Minister of National Revenue Diane Lebouthillier said in a written statement that the CRA’s goal is “to ensure that the agency does not impose additional administrative burdens on businesses.”
 

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Revenue minister reviewing proposal to tax employee discounts

 
CTV's Michel Boyer reports on the CRA targeting employee discounts saying the reaction has been fierce from the opposition's Lisa Raitt.
 
 
A new firestorm erupted in Ottawa over a new tax reform that may tax employee discounts. Kevin Gallagher reports.
Retail Council of Canada's Karl Littler says it is a bit of a mystery why they CRA changed their stance on taxing employee discounts.
CTVNews.ca Staff
Published Tuesday, October 10, 2017 12:16PM EDT

The federal government says it’s reviewing a proposal to tax employee discounts as income based on the amount of money saved.

A spokesperson for Revenue Minister Diane Lebouthillier confirmed that her office is reviewing the proposal, which appears in the latest version of the tax folio from the Canada Revenue Agency.

“There have been no changes to the laws governing taxable benefits to retail employees,” Lebouthillier is quoted as saying in the statement. “I’m committed to ensuring that the Canada Revenue Agency better work with stakeholders when reviewing its interpretations of the Income Tax Act.”

 

Retail workers may be forced to pay tax on employee discounts under a proposed change.

Lebouthilier added that the goal of her office is to ensure it does not “impose additional administrative burdens on businesses.”

The proposed measure sparked a firestorm of criticism on Monday from Conservative critics and business leaders. Under the proposed change, employee discounts would be counted as income, and the value of that discount would need to be taxed at “equal to the fair market value of the merchandise purchased, less the amount paid by the employee.” Exceptions would only be made on discounts that are afforded to some members of the public at some point during the year.

Conservative finance critic Pierre Poilievre was among those who loudly condemned the proposal, accusing the Liberals of targeting “those who can least afford to pay more.”

Conservative Deputy Leader Lisa Raitt said the move would amount to “picking the pocket of minimum wage earners.”

Aaron Wudrick of the Canadian Taxpayers Federation called the proposal “a triumph of bureaucratic pettiness over common sense.”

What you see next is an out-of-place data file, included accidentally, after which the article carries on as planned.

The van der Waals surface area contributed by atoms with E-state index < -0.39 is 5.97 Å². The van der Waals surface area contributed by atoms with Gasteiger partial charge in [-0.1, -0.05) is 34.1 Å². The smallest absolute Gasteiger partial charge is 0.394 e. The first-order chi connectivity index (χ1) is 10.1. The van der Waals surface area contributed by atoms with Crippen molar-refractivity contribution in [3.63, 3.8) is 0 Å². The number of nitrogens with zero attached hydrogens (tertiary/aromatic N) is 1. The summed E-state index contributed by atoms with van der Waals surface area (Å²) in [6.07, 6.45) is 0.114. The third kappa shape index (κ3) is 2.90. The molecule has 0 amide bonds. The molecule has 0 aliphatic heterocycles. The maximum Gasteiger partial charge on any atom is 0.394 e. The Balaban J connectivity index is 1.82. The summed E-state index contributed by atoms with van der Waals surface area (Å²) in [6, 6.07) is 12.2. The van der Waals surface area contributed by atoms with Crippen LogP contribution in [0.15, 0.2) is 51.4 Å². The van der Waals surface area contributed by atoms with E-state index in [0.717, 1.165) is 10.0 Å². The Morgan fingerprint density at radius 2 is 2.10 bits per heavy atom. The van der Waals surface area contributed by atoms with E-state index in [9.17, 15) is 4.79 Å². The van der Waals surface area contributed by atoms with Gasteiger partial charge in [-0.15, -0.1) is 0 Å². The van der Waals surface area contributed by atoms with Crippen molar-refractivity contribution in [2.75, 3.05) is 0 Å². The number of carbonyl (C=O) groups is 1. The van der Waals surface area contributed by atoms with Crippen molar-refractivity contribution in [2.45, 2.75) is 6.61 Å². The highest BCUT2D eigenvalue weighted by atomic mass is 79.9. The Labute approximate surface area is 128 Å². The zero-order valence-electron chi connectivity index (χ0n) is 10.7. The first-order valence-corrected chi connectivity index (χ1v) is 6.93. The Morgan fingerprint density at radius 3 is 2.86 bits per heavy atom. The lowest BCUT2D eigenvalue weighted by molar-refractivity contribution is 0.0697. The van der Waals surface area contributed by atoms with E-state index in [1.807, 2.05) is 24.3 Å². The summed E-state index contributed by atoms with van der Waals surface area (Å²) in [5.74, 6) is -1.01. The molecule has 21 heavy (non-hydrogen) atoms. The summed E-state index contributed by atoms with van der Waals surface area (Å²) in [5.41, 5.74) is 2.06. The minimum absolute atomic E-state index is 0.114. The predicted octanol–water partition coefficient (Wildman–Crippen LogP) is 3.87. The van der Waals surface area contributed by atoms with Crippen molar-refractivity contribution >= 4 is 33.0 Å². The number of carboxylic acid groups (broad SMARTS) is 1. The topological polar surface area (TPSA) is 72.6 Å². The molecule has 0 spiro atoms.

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25 minutes ago, runaway said:

Next it will be the Drug/Health and Dental plans that fall under taxable benefits!:angry:

Never, they will instead tax any free crew meals you get on long haul flights :D

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1 hour ago, Malcolm said:

Never, they will instead tax any free crew meals you get on long haul flights :D

Whether the crew member eats them ot not.

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30 minutes ago, dagger said:

The government is killing this CRA initiative, was never approved by the Minister who was unaware of its existence

 

Only another Liberal would believe that.

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2 hours ago, Fido said:

Only another Liberal would believe that.

Oh really? Did you know that the CRA decision to treat employee parking passes was not approved by the minister either. Different government though so we'll just ignore it. 

Edited by J.O.

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9 minutes ago, J.O. said:

Oh really? Did you know that the CRA decision to treat employee parking passes was not approved by the minister either. Different government though so we'll just ignore it. 

Amazing, if true, that our current Government is not aware of what is happening in areas under their control or should I just say "Shamefull". 

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I still appeal the parking thing every year.

 

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My take is that the Liberals asked CRA to try and float this taxable benefit increase and see what the response would be. Alas, it didn't go over well so the Liberals blame CRA for marking a stupid attempt at a tax increase.

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There was no attempt to vary the law; rather it was the interpretation of existing statute by some functionary. The difficulty is.....was the interpretation of that mid-level " expert" correct? One may object to the practical consequence but in that event, it is the statute that should be amended.

The CRA made a ruling on the definition of "active business" ( disallowing a deduction). That ruling was upheld by the Tax Court but over-ruled by the Federal Court.

In short the CRA can ASSERT a position; it does not mean it's right.

And I agree that the provision of a "first come; first served" parking facility should not be treated as a taxable benefit.

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And.....what about free travel ( including airfare in the class to which they are entitled) not only for the member but also for a " designated person" ( not a spouse). Not for commuting, however.